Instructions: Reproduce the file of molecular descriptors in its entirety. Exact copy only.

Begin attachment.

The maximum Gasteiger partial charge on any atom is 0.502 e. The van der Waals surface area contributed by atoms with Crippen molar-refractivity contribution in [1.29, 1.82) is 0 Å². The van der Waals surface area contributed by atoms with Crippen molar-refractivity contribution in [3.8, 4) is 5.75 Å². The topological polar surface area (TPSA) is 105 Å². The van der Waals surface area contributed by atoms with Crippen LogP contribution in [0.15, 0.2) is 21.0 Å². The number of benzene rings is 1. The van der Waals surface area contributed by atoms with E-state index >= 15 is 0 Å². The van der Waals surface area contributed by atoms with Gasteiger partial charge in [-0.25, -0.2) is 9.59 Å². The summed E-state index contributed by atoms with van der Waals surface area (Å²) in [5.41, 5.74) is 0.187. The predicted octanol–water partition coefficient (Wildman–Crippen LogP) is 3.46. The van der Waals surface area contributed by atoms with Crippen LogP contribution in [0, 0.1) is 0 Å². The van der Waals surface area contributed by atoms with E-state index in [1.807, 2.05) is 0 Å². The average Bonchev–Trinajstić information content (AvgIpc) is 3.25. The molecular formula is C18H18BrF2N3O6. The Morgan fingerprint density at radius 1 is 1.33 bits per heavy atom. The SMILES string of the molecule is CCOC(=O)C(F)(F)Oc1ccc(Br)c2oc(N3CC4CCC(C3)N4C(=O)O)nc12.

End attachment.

The maximum Gasteiger partial charge on any atom is 0.502 e. The van der Waals surface area contributed by atoms with Crippen molar-refractivity contribution in [1.29, 1.82) is 0 Å². The van der Waals surface area contributed by atoms with Crippen molar-refractivity contribution in [3.8, 4) is 5.75 Å². The topological polar surface area (TPSA) is 105 Å². The van der Waals surface area contributed by atoms with Crippen LogP contribution in [0.15, 0.2) is 21.0 Å². The number of benzene rings is 1. The van der Waals surface area contributed by atoms with E-state index >= 15 is 0 Å². The van der Waals surface area contributed by atoms with Gasteiger partial charge in [-0.25, -0.2) is 9.59 Å². The summed E-state index contributed by atoms with van der Waals surface area (Å²) in [5.41, 5.74) is 0.187. The predicted octanol–water partition coefficient (Wildman–Crippen LogP) is 3.46. The van der Waals surface area contributed by atoms with Crippen LogP contribution in [0, 0.1) is 0 Å². The van der Waals surface area contributed by atoms with E-state index in [1.807, 2.05) is 0 Å². The average Bonchev–Trinajstić information content (AvgIpc) is 3.25. The molecular formula is C18H18BrF2N3O6. The Morgan fingerprint density at radius 1 is 1.33 bits per heavy atom. The SMILES string of the molecule is CCOC(=O)C(F)(F)Oc1ccc(Br)c2oc(N3CC4CCC(C3)N4C(=O)O)nc12.